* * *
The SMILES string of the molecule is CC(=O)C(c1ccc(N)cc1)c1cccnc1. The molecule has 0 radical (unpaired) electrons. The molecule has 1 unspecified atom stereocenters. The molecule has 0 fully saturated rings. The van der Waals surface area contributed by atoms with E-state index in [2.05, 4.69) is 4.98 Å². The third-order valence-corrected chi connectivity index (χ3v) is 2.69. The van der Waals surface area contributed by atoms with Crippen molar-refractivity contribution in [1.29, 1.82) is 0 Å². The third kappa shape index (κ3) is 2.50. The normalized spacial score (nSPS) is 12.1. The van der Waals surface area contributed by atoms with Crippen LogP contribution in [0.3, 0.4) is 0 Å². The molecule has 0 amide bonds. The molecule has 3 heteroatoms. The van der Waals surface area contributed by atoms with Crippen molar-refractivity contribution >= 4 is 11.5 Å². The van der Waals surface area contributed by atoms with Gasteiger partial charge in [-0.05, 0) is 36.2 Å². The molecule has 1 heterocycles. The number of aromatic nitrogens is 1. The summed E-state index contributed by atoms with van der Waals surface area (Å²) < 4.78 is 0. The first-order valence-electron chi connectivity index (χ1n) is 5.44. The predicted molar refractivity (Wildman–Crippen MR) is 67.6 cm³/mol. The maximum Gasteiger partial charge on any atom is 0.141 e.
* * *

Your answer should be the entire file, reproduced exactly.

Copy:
The SMILES string of the molecule is CC(=O)C(c1ccc(N)cc1)c1cccnc1. The molecule has 0 radical (unpaired) electrons. The molecule has 1 unspecified atom stereocenters. The molecule has 0 fully saturated rings. The van der Waals surface area contributed by atoms with E-state index in [2.05, 4.69) is 4.98 Å². The third-order valence-corrected chi connectivity index (χ3v) is 2.69. The van der Waals surface area contributed by atoms with Crippen molar-refractivity contribution in [1.29, 1.82) is 0 Å². The third kappa shape index (κ3) is 2.50. The normalized spacial score (nSPS) is 12.1. The van der Waals surface area contributed by atoms with Crippen LogP contribution in [0.3, 0.4) is 0 Å². The molecule has 0 amide bonds. The molecule has 3 heteroatoms. The van der Waals surface area contributed by atoms with Crippen molar-refractivity contribution >= 4 is 11.5 Å². The van der Waals surface area contributed by atoms with Gasteiger partial charge in [-0.05, 0) is 36.2 Å². The molecule has 1 heterocycles. The number of aromatic nitrogens is 1. The summed E-state index contributed by atoms with van der Waals surface area (Å²) < 4.78 is 0. The first-order valence-electron chi connectivity index (χ1n) is 5.44. The predicted molar refractivity (Wildman–Crippen MR) is 67.6 cm³/mol. The maximum Gasteiger partial charge on any atom is 0.141 e.